Which labels do you respect and why? Obviously every label I'm on!!! Seriously, though, I have respect for anyone who goes after the brass ring full on. Music is probably one of the toughest choices of career and especially when edm is largely grassroots, it's a real triumph when something is successful. Labels in edm are a lot of the time run by the creatives, as well, and in my life, those two things don't gel. I'm a terrible business person, so when I work with mobilee, Get Physical, Crosstown Rebels, Bpitch Control etc and know that these folks are killing crowds on the weekend and showing up in an office on Monday to do the nuts and bolts, I have to majorly tip my hat. Not easy!
You've just worked with fur coat, can you tell us a bit about how that came about. Ironically enough, Sergio Munoz left me a message on my soundcloud page. I rarely check any of that stuff, so it's sort of amazing I ever even saw it. I had never heard of these guys, but I really liked the tone of the email, and the fact that they were doing an album for CR so I replied. Like I said, working with kind people is the name of the game, and the fact that Damian Lazarus is such a champion of new talent to me is also huge, so even never having heard anything they'd done I knew they were going to be spectacular. Sergio and I became pretty much instant friends, which made the writing of the tune that much easier. I actually had this idea for the hook for a while, but knew none of the labels I'd worked with to this point would ever go for such a blatant reference. Then Sergio sent me the track and in my opinion it can stand on it's own with no vocal and be a total classic. It's not overproduced, it's funky as hell and it's just dirty, which I love. So I wrote the rest of the track around the hook, sent it off and bit my fingernails till I heard back. I had no idea it was going to be anything, but I was hoping the guys would like it. Luckily they kept basically everything, so the whole story is told, and the rest, as they say is...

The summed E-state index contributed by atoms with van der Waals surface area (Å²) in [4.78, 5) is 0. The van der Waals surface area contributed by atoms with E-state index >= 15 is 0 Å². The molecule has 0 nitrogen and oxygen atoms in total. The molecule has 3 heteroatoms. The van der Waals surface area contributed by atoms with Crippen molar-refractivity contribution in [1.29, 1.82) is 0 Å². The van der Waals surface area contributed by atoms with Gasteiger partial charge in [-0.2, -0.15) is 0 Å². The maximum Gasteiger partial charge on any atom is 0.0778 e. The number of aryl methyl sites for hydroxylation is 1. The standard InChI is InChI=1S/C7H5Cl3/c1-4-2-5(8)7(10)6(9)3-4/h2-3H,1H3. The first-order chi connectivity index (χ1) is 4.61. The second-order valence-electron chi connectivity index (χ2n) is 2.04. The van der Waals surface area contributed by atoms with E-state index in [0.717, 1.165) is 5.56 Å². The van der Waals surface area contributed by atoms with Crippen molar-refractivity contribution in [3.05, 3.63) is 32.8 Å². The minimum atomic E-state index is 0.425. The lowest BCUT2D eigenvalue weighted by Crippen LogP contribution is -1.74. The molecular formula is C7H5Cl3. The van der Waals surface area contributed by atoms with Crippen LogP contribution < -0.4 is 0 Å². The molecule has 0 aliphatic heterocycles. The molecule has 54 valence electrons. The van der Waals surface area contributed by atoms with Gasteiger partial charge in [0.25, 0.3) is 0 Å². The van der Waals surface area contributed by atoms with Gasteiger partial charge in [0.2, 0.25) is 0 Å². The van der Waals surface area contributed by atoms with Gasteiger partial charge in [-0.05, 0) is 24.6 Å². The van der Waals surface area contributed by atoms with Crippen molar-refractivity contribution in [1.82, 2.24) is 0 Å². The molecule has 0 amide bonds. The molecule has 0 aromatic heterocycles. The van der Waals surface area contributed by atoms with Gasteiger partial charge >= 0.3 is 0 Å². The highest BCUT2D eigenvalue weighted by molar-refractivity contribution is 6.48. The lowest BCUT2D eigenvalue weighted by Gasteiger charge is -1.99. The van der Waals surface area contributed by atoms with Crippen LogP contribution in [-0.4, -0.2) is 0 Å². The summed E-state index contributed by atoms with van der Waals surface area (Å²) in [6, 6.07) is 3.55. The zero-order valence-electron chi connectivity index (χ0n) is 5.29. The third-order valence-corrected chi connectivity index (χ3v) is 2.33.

The track 'You and I' is obviously very much hyped, what do you think it is about the track that makes it so special? Drugs man!!!! Just kidding. Well, am I? In my reality, when I was writing it, it really didn't have a whole lot to do with drugs, but with the idea that people in relationships can be like a drug, for better or worse. This is a real experience for me and when I was writing this I was going through a period of one day feeling totally loved and in love and the next day being in a heap on the floor with a box of kleenex, totally a wreck, rejected and feeling thrown out with the trash. Yikes. It's such a crazy experience being with someone who you love more than anything, but just not able to find the right balance in it, no matter how hard you try. I honestly feel like everyone knows this feeling, the desperation of it, and wants that high to last because you nailed it for a hot minute, but more often than not you are really just amping it up with artifice to avoid the reality of the fact that it's bound to end. And it doesn't hurt that Damian Lazarus and Art Department included it in their sets, that no one could get it, that it's been somewhat of a mystery track for a while. Plus I think the fact that Fur Coat is pretty new and the production of the track is so vibey, it's making people take notice of these guys. It's been interesting to watch from the comfort of my couch, I'm not going to lie.
Who, where and when would you say you draw a lot of influence from? Hmm... let's see. I'm a classically trained opera singer, believe it or not, so I really am into gorgeously controlled voices like Renee Fleming and Frederica Von Staade in that realm. Outside of that everyone I reference is so leaps and bounds amazingly better than I will ever be. But I love people who know how to write in shades of grey like Joni Mitchell (duh) and Rufus Wainwright, Sara Bareilles is an incredible songwriter too. Vocally I learned to sing copying Joni, Karen Carpenter, Sarah Vaughan, K. D. Lang, Patsy Cline, Chaka Khan. I like a bit of everything. And I'm also really influenced by the producers I work with.